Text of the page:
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Star Trek: Voyager – 11:59 (Review)

The thing about experiments is that they don’t always work, but that doesn’t mean they should never be attempted.

Much like Someone to Watch Over Me, 11:59 represents a new departure for Star Trek: Voyager. It is an episode unlike any other episode in the run of series, unfolding primarily on early twenty-first (or, as one character wryly points out, maybe late twentieth) century Earth. As with Someone to Watch Over Me, there is a sense that 11:59‘s closest spiritual companion is an episode of Star Trek: Deep Space Nine. There are any number of superficial similarities between 11:59 and Far Beyond the Stars, another time-travel-to-close-to-modern-day-Earth-episode-without-the-time-travel.

Countdown.

Sadly, the experiment does not quite work out. Someone to Watch Over Me is one of the most charming episodes in the seven-season run of Voyager, while 11:59 is more than a little dull. Far Beyond the Stars is one of the most powerful and evocative episodes of Star Trek ever produced, while 11:59 is a competent piece of television that is almost immediately dated. For all that 11:59 represents a bold departure for Voyager, there is a sense that the episode has very little to actually say. It exists, but it never seems to exist for a particular reason. 11:59 is a frustrating piece of television.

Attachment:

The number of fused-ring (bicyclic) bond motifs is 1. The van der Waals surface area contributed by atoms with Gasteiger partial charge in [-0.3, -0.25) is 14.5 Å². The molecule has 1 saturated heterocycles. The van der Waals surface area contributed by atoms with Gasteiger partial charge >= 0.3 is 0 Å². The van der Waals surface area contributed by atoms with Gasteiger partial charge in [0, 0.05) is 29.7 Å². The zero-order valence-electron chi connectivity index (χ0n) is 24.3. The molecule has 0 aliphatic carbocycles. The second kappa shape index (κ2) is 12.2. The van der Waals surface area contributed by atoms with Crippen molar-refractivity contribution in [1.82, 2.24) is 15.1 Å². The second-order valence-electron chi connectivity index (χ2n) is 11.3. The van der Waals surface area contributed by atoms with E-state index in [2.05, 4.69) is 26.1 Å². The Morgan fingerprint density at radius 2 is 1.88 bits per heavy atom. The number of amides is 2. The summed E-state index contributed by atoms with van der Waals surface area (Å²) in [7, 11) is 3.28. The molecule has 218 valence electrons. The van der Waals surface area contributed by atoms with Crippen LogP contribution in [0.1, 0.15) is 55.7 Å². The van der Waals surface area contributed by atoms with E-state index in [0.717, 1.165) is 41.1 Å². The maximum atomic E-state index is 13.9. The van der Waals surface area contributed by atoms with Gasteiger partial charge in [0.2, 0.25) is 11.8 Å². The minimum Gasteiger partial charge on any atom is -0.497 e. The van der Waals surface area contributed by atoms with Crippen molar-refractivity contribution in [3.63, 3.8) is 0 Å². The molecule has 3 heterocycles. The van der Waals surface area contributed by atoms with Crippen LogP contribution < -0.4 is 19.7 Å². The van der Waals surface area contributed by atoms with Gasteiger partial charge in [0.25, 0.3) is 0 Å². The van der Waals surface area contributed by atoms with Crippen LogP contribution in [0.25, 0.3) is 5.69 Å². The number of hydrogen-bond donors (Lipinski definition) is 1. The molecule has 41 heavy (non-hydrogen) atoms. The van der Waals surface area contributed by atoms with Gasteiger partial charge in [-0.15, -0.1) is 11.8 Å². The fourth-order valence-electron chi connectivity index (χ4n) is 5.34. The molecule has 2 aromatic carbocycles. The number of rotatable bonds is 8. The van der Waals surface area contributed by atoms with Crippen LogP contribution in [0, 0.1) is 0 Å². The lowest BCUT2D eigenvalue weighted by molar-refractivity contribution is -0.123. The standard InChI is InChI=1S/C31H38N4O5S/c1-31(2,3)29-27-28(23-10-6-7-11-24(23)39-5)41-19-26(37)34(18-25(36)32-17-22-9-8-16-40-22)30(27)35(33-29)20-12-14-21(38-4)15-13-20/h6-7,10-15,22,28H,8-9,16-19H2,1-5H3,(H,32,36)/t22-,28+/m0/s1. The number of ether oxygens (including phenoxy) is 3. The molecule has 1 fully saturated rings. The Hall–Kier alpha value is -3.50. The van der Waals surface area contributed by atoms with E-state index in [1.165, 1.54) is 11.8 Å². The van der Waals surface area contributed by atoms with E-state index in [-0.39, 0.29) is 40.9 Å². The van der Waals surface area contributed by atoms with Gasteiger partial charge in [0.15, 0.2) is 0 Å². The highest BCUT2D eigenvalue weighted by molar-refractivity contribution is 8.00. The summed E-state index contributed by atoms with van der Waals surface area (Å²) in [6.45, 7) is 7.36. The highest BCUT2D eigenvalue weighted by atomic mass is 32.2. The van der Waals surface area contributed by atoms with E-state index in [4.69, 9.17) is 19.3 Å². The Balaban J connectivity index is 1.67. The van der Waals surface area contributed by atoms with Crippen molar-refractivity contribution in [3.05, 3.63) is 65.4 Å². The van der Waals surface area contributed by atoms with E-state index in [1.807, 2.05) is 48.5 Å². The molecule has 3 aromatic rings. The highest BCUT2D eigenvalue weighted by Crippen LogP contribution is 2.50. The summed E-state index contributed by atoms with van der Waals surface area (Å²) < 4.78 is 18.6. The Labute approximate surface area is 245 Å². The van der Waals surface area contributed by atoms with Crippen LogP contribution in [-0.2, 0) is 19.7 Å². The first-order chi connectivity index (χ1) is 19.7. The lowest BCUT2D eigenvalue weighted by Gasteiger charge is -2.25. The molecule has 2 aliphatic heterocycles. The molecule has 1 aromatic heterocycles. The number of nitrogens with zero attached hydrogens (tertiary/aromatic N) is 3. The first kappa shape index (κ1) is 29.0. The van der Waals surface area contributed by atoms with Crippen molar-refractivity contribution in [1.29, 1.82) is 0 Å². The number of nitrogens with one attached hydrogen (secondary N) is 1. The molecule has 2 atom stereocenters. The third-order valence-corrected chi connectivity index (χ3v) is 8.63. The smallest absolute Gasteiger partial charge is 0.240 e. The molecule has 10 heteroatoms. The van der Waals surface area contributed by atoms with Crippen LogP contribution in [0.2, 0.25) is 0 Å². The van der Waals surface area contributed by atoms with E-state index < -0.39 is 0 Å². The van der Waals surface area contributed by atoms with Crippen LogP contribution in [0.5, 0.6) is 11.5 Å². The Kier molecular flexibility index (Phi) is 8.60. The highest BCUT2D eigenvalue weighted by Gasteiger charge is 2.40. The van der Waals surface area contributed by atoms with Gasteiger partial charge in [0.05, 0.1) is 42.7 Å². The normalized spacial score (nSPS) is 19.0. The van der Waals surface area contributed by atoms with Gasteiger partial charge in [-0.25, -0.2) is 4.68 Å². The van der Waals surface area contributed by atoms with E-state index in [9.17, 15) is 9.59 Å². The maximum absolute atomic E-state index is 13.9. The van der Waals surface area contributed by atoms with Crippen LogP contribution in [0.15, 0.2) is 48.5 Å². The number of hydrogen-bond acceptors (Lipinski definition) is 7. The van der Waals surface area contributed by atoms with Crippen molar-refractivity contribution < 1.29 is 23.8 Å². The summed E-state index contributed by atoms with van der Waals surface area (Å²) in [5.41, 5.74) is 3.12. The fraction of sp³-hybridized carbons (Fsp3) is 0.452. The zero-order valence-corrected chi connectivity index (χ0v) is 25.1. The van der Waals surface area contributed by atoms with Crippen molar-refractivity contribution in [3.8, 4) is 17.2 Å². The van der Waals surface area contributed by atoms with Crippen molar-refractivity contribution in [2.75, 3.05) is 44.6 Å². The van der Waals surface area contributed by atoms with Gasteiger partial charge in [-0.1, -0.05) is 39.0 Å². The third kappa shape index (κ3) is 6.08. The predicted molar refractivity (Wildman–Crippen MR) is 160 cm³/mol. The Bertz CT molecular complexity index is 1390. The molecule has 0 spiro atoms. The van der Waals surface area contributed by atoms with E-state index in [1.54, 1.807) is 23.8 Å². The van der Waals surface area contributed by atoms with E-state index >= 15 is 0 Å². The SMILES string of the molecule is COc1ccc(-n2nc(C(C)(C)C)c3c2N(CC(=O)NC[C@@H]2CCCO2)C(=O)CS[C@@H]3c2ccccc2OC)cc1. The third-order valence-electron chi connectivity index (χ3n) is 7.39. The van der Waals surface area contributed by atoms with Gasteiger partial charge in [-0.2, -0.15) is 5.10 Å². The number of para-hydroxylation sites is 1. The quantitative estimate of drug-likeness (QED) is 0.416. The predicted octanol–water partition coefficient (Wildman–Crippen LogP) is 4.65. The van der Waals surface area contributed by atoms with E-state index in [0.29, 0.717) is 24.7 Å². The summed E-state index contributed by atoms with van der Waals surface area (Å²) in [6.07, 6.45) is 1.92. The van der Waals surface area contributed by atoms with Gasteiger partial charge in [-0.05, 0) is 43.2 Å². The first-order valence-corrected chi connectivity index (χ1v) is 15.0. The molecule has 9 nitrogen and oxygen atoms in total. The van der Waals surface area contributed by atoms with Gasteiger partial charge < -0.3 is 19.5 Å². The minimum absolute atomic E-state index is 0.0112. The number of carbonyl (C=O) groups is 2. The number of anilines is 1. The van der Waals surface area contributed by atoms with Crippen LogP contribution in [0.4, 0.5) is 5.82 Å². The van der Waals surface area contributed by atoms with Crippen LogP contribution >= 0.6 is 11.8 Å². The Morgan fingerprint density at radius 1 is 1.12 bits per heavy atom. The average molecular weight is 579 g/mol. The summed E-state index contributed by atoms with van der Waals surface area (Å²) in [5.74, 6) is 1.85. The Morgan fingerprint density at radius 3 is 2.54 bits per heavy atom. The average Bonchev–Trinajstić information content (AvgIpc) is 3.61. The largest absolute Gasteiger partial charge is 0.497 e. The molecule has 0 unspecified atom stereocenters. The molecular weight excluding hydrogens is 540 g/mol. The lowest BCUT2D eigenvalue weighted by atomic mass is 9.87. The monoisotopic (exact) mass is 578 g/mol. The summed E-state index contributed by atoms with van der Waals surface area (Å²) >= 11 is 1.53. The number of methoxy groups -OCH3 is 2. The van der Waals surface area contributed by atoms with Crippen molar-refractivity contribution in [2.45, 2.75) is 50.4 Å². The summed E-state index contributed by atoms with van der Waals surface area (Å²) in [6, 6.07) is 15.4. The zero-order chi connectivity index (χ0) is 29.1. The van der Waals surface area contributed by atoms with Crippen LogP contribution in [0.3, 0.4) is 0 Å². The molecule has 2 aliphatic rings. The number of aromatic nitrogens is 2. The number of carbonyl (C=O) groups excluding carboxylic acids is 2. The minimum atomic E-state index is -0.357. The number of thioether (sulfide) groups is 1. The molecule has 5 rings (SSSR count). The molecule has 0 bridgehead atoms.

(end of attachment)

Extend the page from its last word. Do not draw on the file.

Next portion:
However, none of this matters too much. Voyager has been such a safe and conservative show that any creative risk feels worthwhile, that any departure from the established template feels worth of celebration on those terms alone. 11:59 is an unsuccessful experiment, but it is an experiment nonetheless. For a series as risk-adverse as Voyager, that is remarkable.

“Time’s up.”

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Star Trek: Voyager – Counterpoint (Review)

Counterpoint is a spectacular episode of Star Trek: Voyager, a highlight of the fifth season and of the seven season run in general.

Counterpoint is meticulously constructed, put together with a great deal of care and consideration. This is most obvious in the plotting and characterisation in the episode, in the way that the focus of the story remains constant while peeling back the layers on the characters involved. Too many Voyager episodes indulge in a contrived sequence of “… and then…” plotting, while Counterpoint is an episode that understands what it is about and is content to explore its ideas and its characters to their logical conclusions.

Playing it pitch perfect.

Counterpoint benefits from two superb central performances. Mark Harelik is one of the strongest one-shot guest stars to appear on Voyager, playing Kashyk as an endearingly ambiguous figure caught half way between a conventional romantic lead and a fascist thug. However, Counterpoint works best as a showcase for Kate Mulgrew as Kathryn Janeway. Mulgrew has always been one of the strongest members of Voyager‘s primary cast, but the production team always struggled to play to her strengths while building a consistent character.